Reputation risk is a growing concern for many business owners. Last year’s Lloyd’s Risk Index called this out as number 3 on the list of top concerns of business leaders globally. This is a major increase in priority from years past.
Reputation risk is defined as the damage to a company’s reputation [its most precious commodity] following an incident, which can result in loss of customers, diminished employee morale, or even lawsuits.
Damaging incidents vary from industry to industry, but can include things like accidents at worksites, faulty products, public gaffes by senior leaders, or data breaches are examples of reputation risks. While it takes years to build your company’s reputation and brand name, it can come crashing down in minutes with something like this.
Planning for reputation risk management
Many business owners fail to prepare for reputation risk, because it’s one of those wicked problems you can’t write a check for to make go away. You can’t just purchase an insurance policy to shield yourself and call it done. It takes more detailed preparation and requires a lot of advance planning. [Read our recent blog on reputation risk management for more info on how to plan.]
When most companies work on their communications and public messaging, they’re living in the “good times” and trying to improve sales or increase awareness. Far fewer companies engage help to prepare for the “bad times” – protecting their company from fallout if disaster strikes. The Penn State public relations crisis last November brings the need for this kind of preparation into laser focus.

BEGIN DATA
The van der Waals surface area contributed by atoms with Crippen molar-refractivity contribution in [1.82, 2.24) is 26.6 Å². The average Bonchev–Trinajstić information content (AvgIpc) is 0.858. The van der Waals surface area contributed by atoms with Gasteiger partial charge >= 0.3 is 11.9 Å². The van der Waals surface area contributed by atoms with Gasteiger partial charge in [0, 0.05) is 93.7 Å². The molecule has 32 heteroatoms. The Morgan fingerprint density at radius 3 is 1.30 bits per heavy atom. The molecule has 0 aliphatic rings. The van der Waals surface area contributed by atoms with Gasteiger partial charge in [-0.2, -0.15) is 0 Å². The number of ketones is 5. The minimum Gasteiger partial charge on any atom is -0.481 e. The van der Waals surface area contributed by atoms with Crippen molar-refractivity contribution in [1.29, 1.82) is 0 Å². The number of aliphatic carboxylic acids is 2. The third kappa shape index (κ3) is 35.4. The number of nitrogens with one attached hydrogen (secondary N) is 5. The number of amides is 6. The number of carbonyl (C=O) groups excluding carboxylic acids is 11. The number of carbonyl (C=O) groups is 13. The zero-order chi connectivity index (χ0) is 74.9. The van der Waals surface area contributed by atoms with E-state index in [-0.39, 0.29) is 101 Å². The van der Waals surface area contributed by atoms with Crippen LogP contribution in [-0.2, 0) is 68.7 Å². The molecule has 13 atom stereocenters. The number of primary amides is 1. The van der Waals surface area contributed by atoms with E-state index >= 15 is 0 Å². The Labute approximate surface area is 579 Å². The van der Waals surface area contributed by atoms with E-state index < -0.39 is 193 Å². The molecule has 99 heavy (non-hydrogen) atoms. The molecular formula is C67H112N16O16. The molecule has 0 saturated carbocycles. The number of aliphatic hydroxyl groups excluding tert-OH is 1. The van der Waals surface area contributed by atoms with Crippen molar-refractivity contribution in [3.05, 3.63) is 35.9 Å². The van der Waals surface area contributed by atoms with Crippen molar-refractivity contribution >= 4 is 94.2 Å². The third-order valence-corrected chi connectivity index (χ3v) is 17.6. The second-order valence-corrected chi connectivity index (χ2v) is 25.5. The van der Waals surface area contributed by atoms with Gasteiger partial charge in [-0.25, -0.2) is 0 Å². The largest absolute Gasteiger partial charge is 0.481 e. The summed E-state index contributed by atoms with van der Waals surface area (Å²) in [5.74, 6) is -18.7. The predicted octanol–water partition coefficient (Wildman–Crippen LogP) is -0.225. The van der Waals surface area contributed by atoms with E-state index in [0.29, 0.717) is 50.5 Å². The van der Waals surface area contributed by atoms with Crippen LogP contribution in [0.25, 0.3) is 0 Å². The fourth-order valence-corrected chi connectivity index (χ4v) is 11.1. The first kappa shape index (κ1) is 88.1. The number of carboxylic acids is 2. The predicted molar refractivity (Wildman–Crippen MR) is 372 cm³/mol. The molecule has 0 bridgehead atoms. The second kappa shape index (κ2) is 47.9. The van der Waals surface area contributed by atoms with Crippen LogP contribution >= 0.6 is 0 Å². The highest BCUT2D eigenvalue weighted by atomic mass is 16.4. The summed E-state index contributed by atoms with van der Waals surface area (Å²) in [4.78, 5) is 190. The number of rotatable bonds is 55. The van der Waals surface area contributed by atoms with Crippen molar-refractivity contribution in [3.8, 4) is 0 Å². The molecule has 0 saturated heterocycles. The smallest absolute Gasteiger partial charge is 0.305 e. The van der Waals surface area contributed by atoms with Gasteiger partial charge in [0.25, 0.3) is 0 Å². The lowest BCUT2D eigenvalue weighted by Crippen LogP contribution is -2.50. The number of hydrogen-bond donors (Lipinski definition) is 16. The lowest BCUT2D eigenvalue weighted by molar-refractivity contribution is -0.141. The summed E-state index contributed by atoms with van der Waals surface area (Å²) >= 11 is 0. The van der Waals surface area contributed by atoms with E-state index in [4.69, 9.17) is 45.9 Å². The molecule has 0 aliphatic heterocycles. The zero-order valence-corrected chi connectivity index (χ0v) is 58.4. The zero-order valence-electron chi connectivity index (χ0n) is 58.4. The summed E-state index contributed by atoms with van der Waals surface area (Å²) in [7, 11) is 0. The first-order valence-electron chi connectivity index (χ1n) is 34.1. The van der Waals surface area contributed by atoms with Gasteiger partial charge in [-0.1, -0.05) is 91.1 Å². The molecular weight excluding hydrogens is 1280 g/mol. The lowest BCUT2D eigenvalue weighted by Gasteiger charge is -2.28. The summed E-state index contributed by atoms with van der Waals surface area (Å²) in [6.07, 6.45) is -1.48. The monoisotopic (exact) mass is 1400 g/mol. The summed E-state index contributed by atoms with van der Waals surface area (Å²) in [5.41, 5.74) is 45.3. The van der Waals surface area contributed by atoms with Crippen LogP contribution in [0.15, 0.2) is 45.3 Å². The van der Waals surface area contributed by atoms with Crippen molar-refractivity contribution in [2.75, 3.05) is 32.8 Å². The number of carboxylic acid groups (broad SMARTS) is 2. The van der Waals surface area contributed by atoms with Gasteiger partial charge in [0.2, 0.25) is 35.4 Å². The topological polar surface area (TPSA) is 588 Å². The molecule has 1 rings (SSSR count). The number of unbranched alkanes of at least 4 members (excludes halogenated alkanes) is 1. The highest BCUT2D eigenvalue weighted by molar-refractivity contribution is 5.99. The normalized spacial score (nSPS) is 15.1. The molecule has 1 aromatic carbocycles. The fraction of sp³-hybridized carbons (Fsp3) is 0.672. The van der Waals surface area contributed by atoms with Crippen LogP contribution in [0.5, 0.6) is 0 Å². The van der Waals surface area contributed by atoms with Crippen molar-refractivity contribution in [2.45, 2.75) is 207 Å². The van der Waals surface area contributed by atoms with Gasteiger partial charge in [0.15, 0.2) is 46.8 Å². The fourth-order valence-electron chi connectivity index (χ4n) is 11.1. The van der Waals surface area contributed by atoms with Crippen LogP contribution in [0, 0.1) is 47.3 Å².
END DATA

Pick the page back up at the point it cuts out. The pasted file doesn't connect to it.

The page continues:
Where Penn State screwed up from a reputation risk management standpoint
When allegations of failure to prevent a football coach from sexually abusing children on its campus were leveled against Penn State, the university took a major hit to its reputation. The full effects on the school remain to be seen, but it will likely impact alumni donations, applications for grants and federal funding, and even staff and student recruitment. This is in addition to the time and money spent handling the media frenzy during the crisis (at least $5.3 million dollars were reportedly paid to PR firms) and any settlements they’ll be paying to the victims and their families.
While sexual abuse alone is enough to cause a public scandal, the university compounded the damage to its reputation by responding slowly to the allegations, creating opportunities for others to jump in and fill the gaps in the story. The chairman of Penn State’s board stated that he didn’t read the charges in the sexual abuse case until over 24 hours after the story went public on major news outlets.
Adding to the damage, the university acted in a secretive way and refused to answer questions. “No comment” is just not an acceptable answer to questions in a case like this.
When the university fired Joe Paterno [over the phone no less], it sparked outrage for many Penn State fans who knew him as the 46-year face of the football program. To make matters worse, board members commented to the media about their personal feelings on the matter, something that allowed the media which created an image of internal division and indecision and increased public ill will.
What companies can learn from Penn State’s mistakes
While this is a high profile example, every company is vulnerable to crises of some kind or another. It doesn’t take an incident of this magnitude to do damage to your customer relationships, public perception, and employee morale.
The Penn State scandal calls out a couple of vitally important points about crisis management:
- Mobilize quickly to manage a crisis – we live in a 24/7 news environment and the story will move on with out you
- Don’t attempt a “cover up” – the truth will come out
- Designate representatives to speak to the media and make sure they’re on message
Take action now to plan for reputation risk management. Don’t wait until something happens to decide how you will handle it, or it will be too late.